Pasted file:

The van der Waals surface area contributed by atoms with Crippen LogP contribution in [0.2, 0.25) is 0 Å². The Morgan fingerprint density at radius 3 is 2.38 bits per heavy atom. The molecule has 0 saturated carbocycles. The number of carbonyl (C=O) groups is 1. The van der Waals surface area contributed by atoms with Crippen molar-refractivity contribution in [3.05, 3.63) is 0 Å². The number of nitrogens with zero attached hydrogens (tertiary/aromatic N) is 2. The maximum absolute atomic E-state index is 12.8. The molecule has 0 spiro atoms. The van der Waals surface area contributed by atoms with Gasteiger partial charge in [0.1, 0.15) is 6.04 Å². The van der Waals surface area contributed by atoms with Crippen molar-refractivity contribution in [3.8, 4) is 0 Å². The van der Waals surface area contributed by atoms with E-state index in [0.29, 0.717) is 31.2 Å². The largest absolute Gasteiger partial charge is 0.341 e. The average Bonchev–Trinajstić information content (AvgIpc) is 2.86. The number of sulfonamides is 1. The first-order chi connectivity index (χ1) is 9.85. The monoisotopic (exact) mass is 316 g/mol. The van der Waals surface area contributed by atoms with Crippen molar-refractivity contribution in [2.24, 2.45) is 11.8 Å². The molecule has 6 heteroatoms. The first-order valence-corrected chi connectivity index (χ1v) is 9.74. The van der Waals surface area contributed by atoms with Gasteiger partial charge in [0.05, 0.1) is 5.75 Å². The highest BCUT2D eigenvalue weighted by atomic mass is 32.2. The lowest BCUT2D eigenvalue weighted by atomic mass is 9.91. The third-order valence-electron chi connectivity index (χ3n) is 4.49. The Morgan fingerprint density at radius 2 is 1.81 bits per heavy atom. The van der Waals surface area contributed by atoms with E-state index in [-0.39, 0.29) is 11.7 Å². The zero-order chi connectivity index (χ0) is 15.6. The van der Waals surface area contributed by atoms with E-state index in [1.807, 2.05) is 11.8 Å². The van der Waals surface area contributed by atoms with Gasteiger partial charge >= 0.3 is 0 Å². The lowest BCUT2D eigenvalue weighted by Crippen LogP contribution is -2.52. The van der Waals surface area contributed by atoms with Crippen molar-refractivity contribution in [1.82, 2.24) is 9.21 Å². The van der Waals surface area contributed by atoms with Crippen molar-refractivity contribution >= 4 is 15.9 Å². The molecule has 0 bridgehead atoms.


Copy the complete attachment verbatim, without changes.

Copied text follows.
The van der Waals surface area contributed by atoms with Crippen LogP contribution in [0.2, 0.25) is 0 Å². The Morgan fingerprint density at radius 3 is 2.38 bits per heavy atom. The molecule has 0 saturated carbocycles. The number of carbonyl (C=O) groups is 1. The van der Waals surface area contributed by atoms with Crippen molar-refractivity contribution in [3.05, 3.63) is 0 Å². The number of nitrogens with zero attached hydrogens (tertiary/aromatic N) is 2. The maximum absolute atomic E-state index is 12.8. The molecule has 0 spiro atoms. The van der Waals surface area contributed by atoms with Gasteiger partial charge in [0.1, 0.15) is 6.04 Å². The van der Waals surface area contributed by atoms with Crippen molar-refractivity contribution in [3.8, 4) is 0 Å². The van der Waals surface area contributed by atoms with E-state index in [0.29, 0.717) is 31.2 Å². The largest absolute Gasteiger partial charge is 0.341 e. The average Bonchev–Trinajstić information content (AvgIpc) is 2.86. The number of sulfonamides is 1. The first-order chi connectivity index (χ1) is 9.85. The monoisotopic (exact) mass is 316 g/mol. The van der Waals surface area contributed by atoms with Crippen molar-refractivity contribution in [2.24, 2.45) is 11.8 Å². The molecule has 6 heteroatoms. The first-order valence-corrected chi connectivity index (χ1v) is 9.74. The van der Waals surface area contributed by atoms with Gasteiger partial charge in [0.05, 0.1) is 5.75 Å². The highest BCUT2D eigenvalue weighted by atomic mass is 32.2. The lowest BCUT2D eigenvalue weighted by atomic mass is 9.91. The third-order valence-electron chi connectivity index (χ3n) is 4.49. The Morgan fingerprint density at radius 2 is 1.81 bits per heavy atom. The van der Waals surface area contributed by atoms with E-state index in [-0.39, 0.29) is 11.7 Å². The zero-order chi connectivity index (χ0) is 15.6. The van der Waals surface area contributed by atoms with E-state index in [1.807, 2.05) is 11.8 Å². The van der Waals surface area contributed by atoms with Gasteiger partial charge >= 0.3 is 0 Å². The lowest BCUT2D eigenvalue weighted by Crippen LogP contribution is -2.52. The van der Waals surface area contributed by atoms with Crippen molar-refractivity contribution in [1.82, 2.24) is 9.21 Å². The van der Waals surface area contributed by atoms with Crippen molar-refractivity contribution >= 4 is 15.9 Å². The molecule has 0 bridgehead atoms.